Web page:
Aging is one of the most prevalent indicators of hearing loss, and let’s face it, try as we might, we can’t avoid aging. You can take some steps to look younger but you’re still aging. But did you realize that hearing loss has also been linked to health problems related to aging that are treatable, and in some instances, avoidable? Here’s a look at some examples, #2 may surprise you.
1. Diabetes could affect your hearing
So it’s pretty well recognized that diabetes is linked to a higher risk of hearing loss. But why would diabetes put you at a higher risk of suffering from hearing loss? Science is at a bit of a loss here. Diabetes is connected to a wide range of health issues, and specifically, can cause physical harm to the eyes, kidneys, and extremities. Blood vessels in the inner ear may, theoretically, be getting destroyed in a similar way. But overall health management may also be a factor. A 2015 study discovered that people with overlooked diabetes had worse results than people who were treating and managing their diabetes. It’s significant to get your blood sugar checked if you believe you may have overlooked diabetes or are prediabetic. By the same token, if you have trouble hearing, it’s a good plan to reach out to us.
2. Risk of hearing loss associated falls goes up
Why would having trouble hearing cause a fall? Our sense of balance is, to some degree, regulated by our ears. But there are other reasons why falls are more likely if you have loss of hearing. Individuals with hearing loss who have taken a fall were the participants of a recent study. Although this study didn’t investigate the cause of the subjects’ falls, the authors suspected that having difficulty hearing what’s around you (and missing important sounds such as a car honking) could be one problem. But it could also go the other way, if difficulty hearing means you’re paying more attention to sounds than to your surroundings, it could be easy to trip and fall. Luckily, your risk of experiencing a fall is decreased by getting your hearing loss treated.
3. Protect your hearing by managing high blood pressure
High blood pressure and hearing loss have been closely linked in some studies indicating that high blood pressure may accelerate hearing loss related to aging. This sort of news may make you feel like your blood pressure is actually going up. But it’s a link that’s been found rather consistently, even when controlling for variables such as noise exposure and whether you’re a smoker. (You should never smoke!) Gender appears to be the only appreciable variable: The connection between hearing loss and high blood pressure is even stronger if you’re a man.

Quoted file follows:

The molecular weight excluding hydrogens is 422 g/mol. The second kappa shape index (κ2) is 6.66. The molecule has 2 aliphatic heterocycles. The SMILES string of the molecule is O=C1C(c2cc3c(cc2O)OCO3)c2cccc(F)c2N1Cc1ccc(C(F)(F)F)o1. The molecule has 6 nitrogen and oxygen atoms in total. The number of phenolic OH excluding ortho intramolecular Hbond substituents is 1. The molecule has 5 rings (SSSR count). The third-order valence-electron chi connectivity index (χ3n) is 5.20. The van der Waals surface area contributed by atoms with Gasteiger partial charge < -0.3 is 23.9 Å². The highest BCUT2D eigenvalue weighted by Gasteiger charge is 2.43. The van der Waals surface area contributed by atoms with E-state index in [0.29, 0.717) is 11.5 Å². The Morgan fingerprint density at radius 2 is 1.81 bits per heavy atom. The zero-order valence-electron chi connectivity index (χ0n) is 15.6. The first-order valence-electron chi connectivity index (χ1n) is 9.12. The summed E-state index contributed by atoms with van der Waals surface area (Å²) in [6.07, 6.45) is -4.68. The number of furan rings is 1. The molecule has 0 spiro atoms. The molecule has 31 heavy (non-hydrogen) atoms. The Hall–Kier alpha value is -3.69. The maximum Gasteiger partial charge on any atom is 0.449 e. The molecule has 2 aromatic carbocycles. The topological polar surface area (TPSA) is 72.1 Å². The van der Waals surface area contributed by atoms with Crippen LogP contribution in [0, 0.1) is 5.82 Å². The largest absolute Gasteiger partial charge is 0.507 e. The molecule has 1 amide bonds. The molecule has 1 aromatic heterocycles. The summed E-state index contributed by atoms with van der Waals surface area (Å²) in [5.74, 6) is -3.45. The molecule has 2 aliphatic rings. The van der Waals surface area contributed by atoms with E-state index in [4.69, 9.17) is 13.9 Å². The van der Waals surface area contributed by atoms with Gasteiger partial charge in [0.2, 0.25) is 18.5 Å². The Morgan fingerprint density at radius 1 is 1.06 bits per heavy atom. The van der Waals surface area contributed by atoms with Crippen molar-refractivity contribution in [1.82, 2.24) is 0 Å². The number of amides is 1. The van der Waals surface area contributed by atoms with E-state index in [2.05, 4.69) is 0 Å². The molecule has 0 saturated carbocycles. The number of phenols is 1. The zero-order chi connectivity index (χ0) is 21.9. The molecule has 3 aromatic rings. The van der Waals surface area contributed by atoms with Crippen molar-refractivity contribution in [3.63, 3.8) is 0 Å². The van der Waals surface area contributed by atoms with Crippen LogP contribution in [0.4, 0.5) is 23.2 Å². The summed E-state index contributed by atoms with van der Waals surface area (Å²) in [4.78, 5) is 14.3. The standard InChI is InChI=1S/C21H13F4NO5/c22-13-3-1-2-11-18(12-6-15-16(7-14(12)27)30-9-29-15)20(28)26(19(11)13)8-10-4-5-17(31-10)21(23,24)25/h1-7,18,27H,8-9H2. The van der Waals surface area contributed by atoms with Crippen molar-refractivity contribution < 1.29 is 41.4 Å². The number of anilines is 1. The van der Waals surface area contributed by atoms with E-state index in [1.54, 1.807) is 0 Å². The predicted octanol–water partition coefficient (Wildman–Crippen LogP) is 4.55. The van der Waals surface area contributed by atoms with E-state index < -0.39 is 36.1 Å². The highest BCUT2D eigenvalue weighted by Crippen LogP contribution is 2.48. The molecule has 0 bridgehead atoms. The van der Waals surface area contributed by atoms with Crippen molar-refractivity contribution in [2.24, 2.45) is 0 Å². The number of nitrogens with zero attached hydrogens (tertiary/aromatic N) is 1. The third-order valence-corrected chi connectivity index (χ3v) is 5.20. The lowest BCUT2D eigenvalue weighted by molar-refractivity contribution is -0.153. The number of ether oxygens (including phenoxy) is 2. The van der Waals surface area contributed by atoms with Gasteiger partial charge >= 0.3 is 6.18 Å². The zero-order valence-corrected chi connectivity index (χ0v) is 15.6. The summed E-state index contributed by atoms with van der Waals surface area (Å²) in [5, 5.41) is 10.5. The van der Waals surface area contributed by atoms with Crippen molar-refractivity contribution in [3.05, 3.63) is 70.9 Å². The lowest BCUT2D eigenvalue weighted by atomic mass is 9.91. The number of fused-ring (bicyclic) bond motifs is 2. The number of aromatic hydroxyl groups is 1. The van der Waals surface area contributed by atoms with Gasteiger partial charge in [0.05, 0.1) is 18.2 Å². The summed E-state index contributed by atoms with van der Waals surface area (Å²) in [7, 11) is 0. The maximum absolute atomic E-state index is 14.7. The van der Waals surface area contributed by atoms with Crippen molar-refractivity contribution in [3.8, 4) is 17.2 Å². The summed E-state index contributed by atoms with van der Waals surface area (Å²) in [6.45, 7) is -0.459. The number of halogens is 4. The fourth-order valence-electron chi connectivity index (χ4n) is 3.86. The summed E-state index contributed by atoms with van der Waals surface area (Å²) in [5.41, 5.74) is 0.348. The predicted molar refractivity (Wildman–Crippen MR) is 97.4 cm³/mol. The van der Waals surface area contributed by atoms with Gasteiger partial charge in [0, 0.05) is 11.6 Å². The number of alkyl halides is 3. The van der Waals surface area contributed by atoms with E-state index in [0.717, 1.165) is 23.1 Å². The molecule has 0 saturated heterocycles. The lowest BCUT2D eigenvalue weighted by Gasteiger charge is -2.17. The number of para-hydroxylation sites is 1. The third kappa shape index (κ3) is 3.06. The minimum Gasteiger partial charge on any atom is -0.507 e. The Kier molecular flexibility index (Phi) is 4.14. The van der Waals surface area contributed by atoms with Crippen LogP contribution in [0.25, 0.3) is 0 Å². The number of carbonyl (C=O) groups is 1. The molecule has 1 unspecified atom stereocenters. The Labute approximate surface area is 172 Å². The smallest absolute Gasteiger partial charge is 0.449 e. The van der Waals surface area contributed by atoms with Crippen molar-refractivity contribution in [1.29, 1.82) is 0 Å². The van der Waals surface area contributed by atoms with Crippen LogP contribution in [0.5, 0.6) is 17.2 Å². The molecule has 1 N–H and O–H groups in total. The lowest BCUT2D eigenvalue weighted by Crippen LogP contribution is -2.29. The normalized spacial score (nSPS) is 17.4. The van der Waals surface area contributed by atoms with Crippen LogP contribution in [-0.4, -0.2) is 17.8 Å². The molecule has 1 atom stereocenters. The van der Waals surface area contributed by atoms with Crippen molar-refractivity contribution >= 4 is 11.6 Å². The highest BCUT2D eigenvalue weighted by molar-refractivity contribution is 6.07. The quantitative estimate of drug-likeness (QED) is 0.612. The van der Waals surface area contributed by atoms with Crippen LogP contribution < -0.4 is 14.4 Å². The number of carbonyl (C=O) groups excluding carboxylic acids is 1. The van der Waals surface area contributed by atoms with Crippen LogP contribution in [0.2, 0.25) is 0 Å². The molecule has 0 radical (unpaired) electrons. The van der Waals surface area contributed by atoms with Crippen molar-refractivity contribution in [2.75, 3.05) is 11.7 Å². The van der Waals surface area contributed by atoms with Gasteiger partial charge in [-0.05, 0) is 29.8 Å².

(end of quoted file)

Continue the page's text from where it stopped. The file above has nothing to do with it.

Your ears have a very close relation to your circulatory system. Two of your body’s principal arteries are positioned right near your ears and it consists of many tiny blood vessels. The sound that individuals hear when they experience tinnitus is frequently their own blood pumping due to high blood pressure. That’s why this kind of tinnitus is called pulsatile tinnitus; you hear your pulse. The primary theory why high blood pressure can lead to hearing loss is that it can actually do physical damage to the vessels in the ears. Every beat of your heart will have more pressure if it’s pumping blood harder. The little arteries in your ears could possibly be damaged as a result. Through medical treatment and lifestyle change, it is possible to manage high blood pressure. But even if you don’t feel like you’re old enough for age-related hearing loss, if you’re having difficulty hearing, you should call us for a hearing exam.
4. Dementia and hearing loss
Even though a powerful link between mental decline and hearing loss has been well established, scientists are still not altogether sure what the connection is. A common theory is that having difficulty hearing can cause people to avoid social situations and that social withdrawal, and lack of cognitive stimulation, can be incapacitating. The stress of hearing loss straining the brain is another theory. In other words, because your brain is putting so much energy into understanding the sounds around you, you might not have much energy left for remembering things like where you put your keys. Playing “brain games” and keeping your social life active can be really helpful but the best thing you can do is manage your hearing loss. Social situations will be easier when you can hear clearly and instead of struggling to hear what people are saying, you can focus on the important stuff.
If you’re concerned that you might be suffering from hearing loss, schedule an appointment with us today.